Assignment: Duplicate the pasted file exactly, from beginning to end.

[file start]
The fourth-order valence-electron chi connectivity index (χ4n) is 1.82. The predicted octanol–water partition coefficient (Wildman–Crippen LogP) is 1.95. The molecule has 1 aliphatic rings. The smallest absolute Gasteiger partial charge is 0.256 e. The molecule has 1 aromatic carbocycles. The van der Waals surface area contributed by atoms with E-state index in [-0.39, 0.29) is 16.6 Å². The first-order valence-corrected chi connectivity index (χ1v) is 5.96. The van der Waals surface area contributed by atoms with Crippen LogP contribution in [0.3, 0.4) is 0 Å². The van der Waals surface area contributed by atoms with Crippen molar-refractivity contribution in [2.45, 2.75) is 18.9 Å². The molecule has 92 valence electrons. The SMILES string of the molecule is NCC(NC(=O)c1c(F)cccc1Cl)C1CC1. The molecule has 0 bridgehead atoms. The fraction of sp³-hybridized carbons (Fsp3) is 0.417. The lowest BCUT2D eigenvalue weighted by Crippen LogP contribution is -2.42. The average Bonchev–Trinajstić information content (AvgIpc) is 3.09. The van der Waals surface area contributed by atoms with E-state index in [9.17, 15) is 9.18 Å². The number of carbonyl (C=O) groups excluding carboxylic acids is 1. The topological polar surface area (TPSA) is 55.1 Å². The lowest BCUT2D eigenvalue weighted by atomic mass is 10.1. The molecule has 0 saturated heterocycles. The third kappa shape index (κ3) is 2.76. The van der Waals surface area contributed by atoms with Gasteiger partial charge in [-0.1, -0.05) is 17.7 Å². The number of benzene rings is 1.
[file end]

The fourth-order valence-electron chi connectivity index (χ4n) is 1.82. The predicted octanol–water partition coefficient (Wildman–Crippen LogP) is 1.95. The molecule has 1 aliphatic rings. The smallest absolute Gasteiger partial charge is 0.256 e. The molecule has 1 aromatic carbocycles. The van der Waals surface area contributed by atoms with E-state index in [-0.39, 0.29) is 16.6 Å². The first-order valence-corrected chi connectivity index (χ1v) is 5.96. The van der Waals surface area contributed by atoms with Crippen LogP contribution in [0.3, 0.4) is 0 Å². The van der Waals surface area contributed by atoms with Crippen molar-refractivity contribution in [2.45, 2.75) is 18.9 Å². The molecule has 92 valence electrons. The SMILES string of the molecule is NCC(NC(=O)c1c(F)cccc1Cl)C1CC1. The molecule has 0 bridgehead atoms. The fraction of sp³-hybridized carbons (Fsp3) is 0.417. The lowest BCUT2D eigenvalue weighted by Crippen LogP contribution is -2.42. The average Bonchev–Trinajstić information content (AvgIpc) is 3.09. The van der Waals surface area contributed by atoms with E-state index in [9.17, 15) is 9.18 Å². The number of carbonyl (C=O) groups excluding carboxylic acids is 1. The topological polar surface area (TPSA) is 55.1 Å². The lowest BCUT2D eigenvalue weighted by atomic mass is 10.1. The molecule has 0 saturated heterocycles. The third kappa shape index (κ3) is 2.76. The van der Waals surface area contributed by atoms with Gasteiger partial charge in [-0.1, -0.05) is 17.7 Å². The number of benzene rings is 1.